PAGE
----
Well, Anon. Let's see you put together a cogent & comprehensive counter argument instead of just trotting out random isolated statistics.

Posted by: Karl | May 18, 2014 9:23:26 PM

"They have a chart showing starting salaries being flat, and a chart showing the percentage increase in earnings being flat."

Percentage increase in earnings compared to a bachelor's degree, that is. Not percentage increase in earnings from year to year.

Posted by: Anon | May 18, 2014 2:55:29 PM

Who gets to teach a measly 4 hours a week?? Last fall I had 9, and this spring I had 7 plus 9 hours of VITA each weekend for 12 weeks, plus ABA Tax Challenge team practice... and lots of committee work on top of that. Four hours would be a retirement job!

Posted by: Lori | May 18, 2014 2:26:09 PM

Average personal income for white male lawyers (controls for changes in composition of legal profession) since 1968 from the U.S. Census Bureau's Current Population Survey, in Nominal dollars:

1968 17,186.99
1969 18,361.54
1970 21,204.95
1971 20,235.82
1972 20,363.08
1973 21,570.57
1974 22,137.38
1975 22,106.34
1976 24,892.79
1977 27,471.04
1978 27,571.77
1979 28,506.42
1980 32,089.51
1981 33,370.10
1982 38,647.43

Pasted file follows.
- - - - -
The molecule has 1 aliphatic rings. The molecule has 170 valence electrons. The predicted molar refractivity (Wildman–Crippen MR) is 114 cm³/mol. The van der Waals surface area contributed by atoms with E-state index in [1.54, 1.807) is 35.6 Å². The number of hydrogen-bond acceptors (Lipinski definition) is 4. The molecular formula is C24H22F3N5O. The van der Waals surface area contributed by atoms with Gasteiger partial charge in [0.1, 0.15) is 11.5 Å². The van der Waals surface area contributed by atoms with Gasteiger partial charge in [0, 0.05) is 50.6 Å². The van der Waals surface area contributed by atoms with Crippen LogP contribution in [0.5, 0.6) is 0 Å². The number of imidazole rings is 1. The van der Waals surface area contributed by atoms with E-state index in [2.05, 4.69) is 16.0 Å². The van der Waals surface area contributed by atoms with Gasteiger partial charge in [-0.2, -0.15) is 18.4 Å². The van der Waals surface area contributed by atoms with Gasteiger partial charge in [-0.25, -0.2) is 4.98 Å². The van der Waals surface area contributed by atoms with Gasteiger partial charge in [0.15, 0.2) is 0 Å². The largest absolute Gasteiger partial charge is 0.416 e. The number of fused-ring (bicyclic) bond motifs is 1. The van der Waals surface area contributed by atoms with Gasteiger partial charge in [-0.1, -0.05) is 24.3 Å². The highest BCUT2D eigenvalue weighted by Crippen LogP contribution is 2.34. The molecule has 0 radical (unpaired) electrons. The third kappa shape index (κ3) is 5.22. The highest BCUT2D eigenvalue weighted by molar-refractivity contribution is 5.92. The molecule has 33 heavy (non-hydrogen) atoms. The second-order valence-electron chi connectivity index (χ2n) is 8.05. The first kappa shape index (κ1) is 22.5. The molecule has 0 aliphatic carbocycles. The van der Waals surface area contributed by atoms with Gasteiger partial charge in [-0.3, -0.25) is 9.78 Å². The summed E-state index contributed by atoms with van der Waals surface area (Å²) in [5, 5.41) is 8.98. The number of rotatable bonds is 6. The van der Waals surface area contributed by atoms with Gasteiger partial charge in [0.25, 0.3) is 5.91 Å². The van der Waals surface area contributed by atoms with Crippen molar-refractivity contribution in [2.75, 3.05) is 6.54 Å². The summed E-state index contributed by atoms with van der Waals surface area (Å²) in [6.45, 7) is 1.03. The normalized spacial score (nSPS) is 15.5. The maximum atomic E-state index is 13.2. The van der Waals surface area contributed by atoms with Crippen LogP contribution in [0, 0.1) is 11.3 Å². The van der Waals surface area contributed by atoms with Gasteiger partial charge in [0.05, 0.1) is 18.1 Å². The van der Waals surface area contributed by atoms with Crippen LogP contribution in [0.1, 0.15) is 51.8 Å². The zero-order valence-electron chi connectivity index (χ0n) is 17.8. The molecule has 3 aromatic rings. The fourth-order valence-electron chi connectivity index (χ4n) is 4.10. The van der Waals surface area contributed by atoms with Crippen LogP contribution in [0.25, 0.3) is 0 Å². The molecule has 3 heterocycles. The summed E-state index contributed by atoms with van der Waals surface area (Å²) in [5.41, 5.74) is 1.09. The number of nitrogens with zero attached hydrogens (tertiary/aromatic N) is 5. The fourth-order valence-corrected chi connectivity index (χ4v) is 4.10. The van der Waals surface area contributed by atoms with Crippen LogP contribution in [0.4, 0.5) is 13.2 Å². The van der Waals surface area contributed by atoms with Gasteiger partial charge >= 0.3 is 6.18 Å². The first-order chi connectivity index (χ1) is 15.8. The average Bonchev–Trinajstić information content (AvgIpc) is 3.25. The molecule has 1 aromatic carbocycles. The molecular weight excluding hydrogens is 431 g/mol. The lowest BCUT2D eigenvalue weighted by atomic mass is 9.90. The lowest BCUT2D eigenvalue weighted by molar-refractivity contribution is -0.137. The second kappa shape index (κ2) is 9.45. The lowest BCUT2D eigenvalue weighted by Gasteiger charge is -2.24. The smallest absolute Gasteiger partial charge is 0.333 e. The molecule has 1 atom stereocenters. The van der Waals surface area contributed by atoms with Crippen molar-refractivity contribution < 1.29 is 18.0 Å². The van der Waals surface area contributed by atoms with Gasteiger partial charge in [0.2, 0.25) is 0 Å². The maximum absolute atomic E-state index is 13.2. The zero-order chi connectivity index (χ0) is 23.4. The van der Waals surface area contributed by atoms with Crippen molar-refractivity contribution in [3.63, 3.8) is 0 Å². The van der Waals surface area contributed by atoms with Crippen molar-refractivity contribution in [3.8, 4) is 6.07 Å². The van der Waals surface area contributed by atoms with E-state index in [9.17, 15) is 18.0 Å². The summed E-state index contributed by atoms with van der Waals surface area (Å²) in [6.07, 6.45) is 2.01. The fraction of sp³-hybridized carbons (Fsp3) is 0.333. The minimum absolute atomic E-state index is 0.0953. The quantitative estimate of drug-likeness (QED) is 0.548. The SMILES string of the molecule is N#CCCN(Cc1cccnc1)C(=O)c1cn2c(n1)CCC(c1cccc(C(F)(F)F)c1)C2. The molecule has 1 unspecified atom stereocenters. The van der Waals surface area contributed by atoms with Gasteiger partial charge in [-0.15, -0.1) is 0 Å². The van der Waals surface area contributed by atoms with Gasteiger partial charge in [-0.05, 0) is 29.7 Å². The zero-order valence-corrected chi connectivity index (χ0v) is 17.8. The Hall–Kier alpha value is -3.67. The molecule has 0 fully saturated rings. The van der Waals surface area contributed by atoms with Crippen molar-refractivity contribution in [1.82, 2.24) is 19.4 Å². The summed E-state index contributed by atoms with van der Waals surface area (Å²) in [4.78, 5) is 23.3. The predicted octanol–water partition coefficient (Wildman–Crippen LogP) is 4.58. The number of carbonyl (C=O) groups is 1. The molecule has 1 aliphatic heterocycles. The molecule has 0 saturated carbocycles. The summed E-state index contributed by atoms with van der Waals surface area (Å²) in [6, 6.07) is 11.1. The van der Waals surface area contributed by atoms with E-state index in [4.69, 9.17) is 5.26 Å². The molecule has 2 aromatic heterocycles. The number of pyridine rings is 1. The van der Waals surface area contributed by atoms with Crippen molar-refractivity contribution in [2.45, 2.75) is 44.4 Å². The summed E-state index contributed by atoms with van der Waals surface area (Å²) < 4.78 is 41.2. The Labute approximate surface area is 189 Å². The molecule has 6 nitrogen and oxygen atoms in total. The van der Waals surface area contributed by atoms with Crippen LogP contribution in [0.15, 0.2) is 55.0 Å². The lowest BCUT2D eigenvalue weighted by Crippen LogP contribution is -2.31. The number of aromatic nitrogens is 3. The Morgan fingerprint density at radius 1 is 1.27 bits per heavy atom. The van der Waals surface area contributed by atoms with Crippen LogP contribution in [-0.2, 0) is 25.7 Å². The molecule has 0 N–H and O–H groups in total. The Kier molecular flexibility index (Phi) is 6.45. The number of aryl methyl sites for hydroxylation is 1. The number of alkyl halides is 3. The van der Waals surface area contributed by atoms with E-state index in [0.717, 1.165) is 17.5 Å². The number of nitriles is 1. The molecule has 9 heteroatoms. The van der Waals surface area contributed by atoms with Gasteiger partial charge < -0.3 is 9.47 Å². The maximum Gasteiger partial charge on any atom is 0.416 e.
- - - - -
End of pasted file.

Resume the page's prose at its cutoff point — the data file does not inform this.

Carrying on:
1983 42,322.68
1984 43,825.15
1985 47,516.65
1986 51,079.19
1987 55,224.86
1988 57,632.39
1989 67,675.56
1990 64,160.15
1991 68,684.83
1992 68,582.33
1993 77,134.15
1994 77,775.00
1995 68,249.99
1996 93,650.61
1997 109,570.25
1998 124,642.92
1999 132,536.90
2000 112,214.79
2001 141,013.16
2002 137,638.82
2003 139,544.72
2004 158,152.49
2005 147,037.86
2006 159,063.87
2007 155,267.45
2008 156,799.29
2009 166,509.15
2010 169,140.11
2011 178,271.88
2012 178,474.03
2013 183,966.37

Posted by: Anon | May 18, 2014 1:13:03 PM

"Your stats about American population growth and the number of lawyers do not exist in a vacuum. How many Americans can afford legal services these days? How has technology affected the productivity of lawyers and the size of their client bases? "

The question is simply how many lawyers are employed and how much are they making. There's been growth in both the number of lawyers and in real earnings of lawyers, which suggests robust demand for legal services and the labor of those educated in law school.